LAGOS, Nigeria - A Canadian oil worker abducted by gunmen during an attack on an oil rig off the coast of Nigeria's southern delta earlier this month was released Wednesday after what sources said was a military operation.

Bob Croke, a St. John's, N.L, area resident was taken hostage Nov. 8 during the attack at the Okoro oilfield, 11 kilometres off the coast of Nigeria's Akwa Ibom state. The oilfield is operated by London-based Afren PLC.

Two Americans, two Frenchmen and two Indonesians were also abducted.

Foreign Minister Lawrence Cannon confirmed that Croke has been released and is now safe.

"I have ensured that through our officials he receives consular assistance and is able to be reunited with his family as soon as possible," Cannon said in a statement.

"We would like to thank everyone who worked to ensure a safe and peaceful resolution to this incident."

In a Facebook posting, Croke's niece, Danielle Croke, said she was very happy that the hostages have been freed, and her uncle is safe.

"Been holding our breath on this since it happened. Sooooooo happy he's alright," she wrote.

A Foreign Affairs spokeswoman declined to provide further details on what led to the release, saying "that might compromise or jeopardize the safe return of someone else in the future."

The French Foreign Ministry also confirmed that two French citizens were freed.

A Nigerian military spokesman said Wednesday night an operation to attack militant camps was ongoing in the region, but declined to comment further.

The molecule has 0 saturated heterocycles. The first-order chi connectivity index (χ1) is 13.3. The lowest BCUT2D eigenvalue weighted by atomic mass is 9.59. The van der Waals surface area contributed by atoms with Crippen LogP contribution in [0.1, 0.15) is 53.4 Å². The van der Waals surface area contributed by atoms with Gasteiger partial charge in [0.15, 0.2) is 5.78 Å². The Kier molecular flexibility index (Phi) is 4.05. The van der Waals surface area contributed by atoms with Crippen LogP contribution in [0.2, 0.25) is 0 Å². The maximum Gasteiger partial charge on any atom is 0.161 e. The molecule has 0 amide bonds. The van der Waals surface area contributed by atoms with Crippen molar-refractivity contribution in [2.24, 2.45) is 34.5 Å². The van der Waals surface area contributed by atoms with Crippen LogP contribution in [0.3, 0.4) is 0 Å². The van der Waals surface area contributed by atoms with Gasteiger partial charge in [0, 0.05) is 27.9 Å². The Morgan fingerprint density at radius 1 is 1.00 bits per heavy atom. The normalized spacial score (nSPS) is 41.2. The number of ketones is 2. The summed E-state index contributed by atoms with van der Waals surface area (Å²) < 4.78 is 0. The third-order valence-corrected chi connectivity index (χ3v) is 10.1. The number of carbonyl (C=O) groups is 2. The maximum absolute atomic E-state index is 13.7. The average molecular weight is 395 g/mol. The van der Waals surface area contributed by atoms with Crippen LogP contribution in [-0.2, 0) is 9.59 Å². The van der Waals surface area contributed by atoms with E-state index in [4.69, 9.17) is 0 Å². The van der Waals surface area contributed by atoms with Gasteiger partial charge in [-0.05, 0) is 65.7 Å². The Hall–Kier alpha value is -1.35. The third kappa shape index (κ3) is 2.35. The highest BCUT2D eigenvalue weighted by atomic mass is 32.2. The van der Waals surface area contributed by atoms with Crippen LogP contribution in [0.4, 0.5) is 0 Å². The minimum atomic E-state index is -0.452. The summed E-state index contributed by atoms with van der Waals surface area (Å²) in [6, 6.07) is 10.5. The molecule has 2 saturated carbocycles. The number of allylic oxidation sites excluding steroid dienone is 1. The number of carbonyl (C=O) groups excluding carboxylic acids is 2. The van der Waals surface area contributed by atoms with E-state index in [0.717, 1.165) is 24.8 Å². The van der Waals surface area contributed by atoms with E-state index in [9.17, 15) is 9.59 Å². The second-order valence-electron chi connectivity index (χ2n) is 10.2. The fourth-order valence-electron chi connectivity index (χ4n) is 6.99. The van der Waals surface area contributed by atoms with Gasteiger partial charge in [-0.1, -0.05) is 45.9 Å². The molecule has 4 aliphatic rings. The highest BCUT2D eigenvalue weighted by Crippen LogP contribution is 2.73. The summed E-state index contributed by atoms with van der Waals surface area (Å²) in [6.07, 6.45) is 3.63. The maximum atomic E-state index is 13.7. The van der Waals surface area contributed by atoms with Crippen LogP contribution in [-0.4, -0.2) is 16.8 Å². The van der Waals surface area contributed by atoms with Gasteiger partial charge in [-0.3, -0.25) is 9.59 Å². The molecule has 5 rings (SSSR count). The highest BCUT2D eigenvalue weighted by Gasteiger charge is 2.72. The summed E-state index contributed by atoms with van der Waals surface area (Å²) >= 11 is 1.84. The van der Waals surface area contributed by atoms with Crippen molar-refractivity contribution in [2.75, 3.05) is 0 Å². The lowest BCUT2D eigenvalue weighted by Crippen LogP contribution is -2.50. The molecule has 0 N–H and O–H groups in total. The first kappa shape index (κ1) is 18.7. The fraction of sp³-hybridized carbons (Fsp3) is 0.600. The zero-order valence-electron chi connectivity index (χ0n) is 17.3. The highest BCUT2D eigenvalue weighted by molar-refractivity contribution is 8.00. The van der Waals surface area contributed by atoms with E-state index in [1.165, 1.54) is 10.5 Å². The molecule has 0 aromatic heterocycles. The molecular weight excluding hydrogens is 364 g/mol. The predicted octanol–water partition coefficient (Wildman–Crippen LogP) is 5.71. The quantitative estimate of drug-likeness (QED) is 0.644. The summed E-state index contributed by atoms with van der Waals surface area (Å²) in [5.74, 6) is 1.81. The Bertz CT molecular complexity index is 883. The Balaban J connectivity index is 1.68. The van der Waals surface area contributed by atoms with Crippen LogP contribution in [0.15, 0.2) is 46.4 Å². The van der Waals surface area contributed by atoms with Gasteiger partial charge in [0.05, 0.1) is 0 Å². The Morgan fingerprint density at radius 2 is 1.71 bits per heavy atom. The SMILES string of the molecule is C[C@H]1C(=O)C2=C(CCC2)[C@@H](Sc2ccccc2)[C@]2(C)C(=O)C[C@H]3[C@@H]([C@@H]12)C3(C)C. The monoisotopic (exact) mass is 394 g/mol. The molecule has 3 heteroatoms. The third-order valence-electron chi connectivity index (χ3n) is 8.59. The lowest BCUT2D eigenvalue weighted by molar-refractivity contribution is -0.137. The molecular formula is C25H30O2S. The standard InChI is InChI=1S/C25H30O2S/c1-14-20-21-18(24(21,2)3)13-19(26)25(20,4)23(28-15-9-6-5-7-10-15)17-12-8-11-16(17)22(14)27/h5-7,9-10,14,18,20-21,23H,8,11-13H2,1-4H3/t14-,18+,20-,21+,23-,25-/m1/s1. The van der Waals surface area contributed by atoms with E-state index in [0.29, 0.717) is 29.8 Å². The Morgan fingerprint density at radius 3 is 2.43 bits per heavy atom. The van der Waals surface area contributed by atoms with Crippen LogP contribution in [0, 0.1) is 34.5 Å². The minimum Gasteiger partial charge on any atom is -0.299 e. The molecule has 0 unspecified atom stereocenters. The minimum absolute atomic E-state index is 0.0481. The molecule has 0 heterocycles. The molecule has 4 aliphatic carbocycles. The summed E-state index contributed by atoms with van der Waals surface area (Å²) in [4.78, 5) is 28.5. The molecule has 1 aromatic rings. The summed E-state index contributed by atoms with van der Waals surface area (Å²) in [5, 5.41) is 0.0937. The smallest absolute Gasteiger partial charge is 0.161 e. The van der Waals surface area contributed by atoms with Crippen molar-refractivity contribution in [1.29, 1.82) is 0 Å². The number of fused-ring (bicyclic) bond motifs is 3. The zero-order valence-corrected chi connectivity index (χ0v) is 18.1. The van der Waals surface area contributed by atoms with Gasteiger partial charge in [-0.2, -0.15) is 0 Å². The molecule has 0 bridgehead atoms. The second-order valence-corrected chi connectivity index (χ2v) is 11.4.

Sources who spoke on condition of anonymity said a military raid freed workers kidnapped from an Exxon Mobil Corp. platform this week, as well as expatriates seized in the attack on the Afren platform.

Although Croke's abduction marks the first time a Canadian oil worker has been kidnapped in the restive delta region, other nationals have been targeted in other parts of the country.

Last April, Julie Mulligan of Drayton Valley, Alta., was snatched from a road in northern Nigeria and held for two weeks before being released. Mulligan was in the country as part of a study exchange with Rotary International.

Militants in Nigeria's oil-rich Niger Delta began a campaign of kidnapping and pipeline bombings in 2006, upset over pollution and the region's endemic poverty despite 50 years of oil production.

The region's main militant group, the Movement for the Emancipation of the Niger Delta, has said it would carry out new attacks in the region after claiming responsibility for an Oct. 1 car bombing in the nation's capital Abuja that killed at least 12 and injured dozens more.

Nigerian navy vessels often offer security for offshore rigs, however there were no vessels immediately in the area when the Nov.8 attack occurred.

With files from The Associated Press